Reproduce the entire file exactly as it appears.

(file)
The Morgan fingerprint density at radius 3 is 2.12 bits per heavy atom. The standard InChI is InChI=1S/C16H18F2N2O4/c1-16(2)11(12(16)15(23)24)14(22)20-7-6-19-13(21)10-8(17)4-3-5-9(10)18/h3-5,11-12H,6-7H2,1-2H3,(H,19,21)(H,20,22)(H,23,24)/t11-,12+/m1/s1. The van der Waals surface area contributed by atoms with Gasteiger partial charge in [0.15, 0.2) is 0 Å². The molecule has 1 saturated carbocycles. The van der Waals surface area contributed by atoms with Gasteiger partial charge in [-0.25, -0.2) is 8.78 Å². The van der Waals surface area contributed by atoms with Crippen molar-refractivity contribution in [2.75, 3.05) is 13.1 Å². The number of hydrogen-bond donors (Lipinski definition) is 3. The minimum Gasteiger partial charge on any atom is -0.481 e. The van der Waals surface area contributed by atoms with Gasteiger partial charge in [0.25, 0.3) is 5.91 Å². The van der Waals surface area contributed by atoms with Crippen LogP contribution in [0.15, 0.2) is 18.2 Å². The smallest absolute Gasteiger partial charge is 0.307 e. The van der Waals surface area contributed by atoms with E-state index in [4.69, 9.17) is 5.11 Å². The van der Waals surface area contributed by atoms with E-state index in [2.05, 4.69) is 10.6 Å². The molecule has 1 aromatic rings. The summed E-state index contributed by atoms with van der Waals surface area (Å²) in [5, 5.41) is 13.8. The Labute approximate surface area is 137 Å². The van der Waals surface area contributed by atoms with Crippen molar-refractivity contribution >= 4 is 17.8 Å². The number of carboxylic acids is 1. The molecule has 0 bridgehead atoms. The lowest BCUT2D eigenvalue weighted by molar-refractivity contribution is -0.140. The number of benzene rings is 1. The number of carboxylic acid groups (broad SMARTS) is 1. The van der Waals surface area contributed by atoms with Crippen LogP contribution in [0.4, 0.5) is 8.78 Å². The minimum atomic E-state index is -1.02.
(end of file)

The Morgan fingerprint density at radius 3 is 2.12 bits per heavy atom. The standard InChI is InChI=1S/C16H18F2N2O4/c1-16(2)11(12(16)15(23)24)14(22)20-7-6-19-13(21)10-8(17)4-3-5-9(10)18/h3-5,11-12H,6-7H2,1-2H3,(H,19,21)(H,20,22)(H,23,24)/t11-,12+/m1/s1. The van der Waals surface area contributed by atoms with Gasteiger partial charge in [0.15, 0.2) is 0 Å². The molecule has 1 saturated carbocycles. The van der Waals surface area contributed by atoms with Gasteiger partial charge in [-0.25, -0.2) is 8.78 Å². The van der Waals surface area contributed by atoms with Crippen molar-refractivity contribution in [2.75, 3.05) is 13.1 Å². The number of hydrogen-bond donors (Lipinski definition) is 3. The minimum Gasteiger partial charge on any atom is -0.481 e. The van der Waals surface area contributed by atoms with Gasteiger partial charge in [0.25, 0.3) is 5.91 Å². The van der Waals surface area contributed by atoms with Crippen LogP contribution in [0.15, 0.2) is 18.2 Å². The smallest absolute Gasteiger partial charge is 0.307 e. The van der Waals surface area contributed by atoms with E-state index in [4.69, 9.17) is 5.11 Å². The van der Waals surface area contributed by atoms with E-state index in [2.05, 4.69) is 10.6 Å². The molecule has 1 aromatic rings. The summed E-state index contributed by atoms with van der Waals surface area (Å²) in [5, 5.41) is 13.8. The Labute approximate surface area is 137 Å². The van der Waals surface area contributed by atoms with Crippen molar-refractivity contribution >= 4 is 17.8 Å². The number of carboxylic acids is 1. The molecule has 0 bridgehead atoms. The lowest BCUT2D eigenvalue weighted by molar-refractivity contribution is -0.140. The number of benzene rings is 1. The number of carboxylic acid groups (broad SMARTS) is 1. The van der Waals surface area contributed by atoms with Crippen LogP contribution in [0.4, 0.5) is 8.78 Å². The minimum atomic E-state index is -1.02.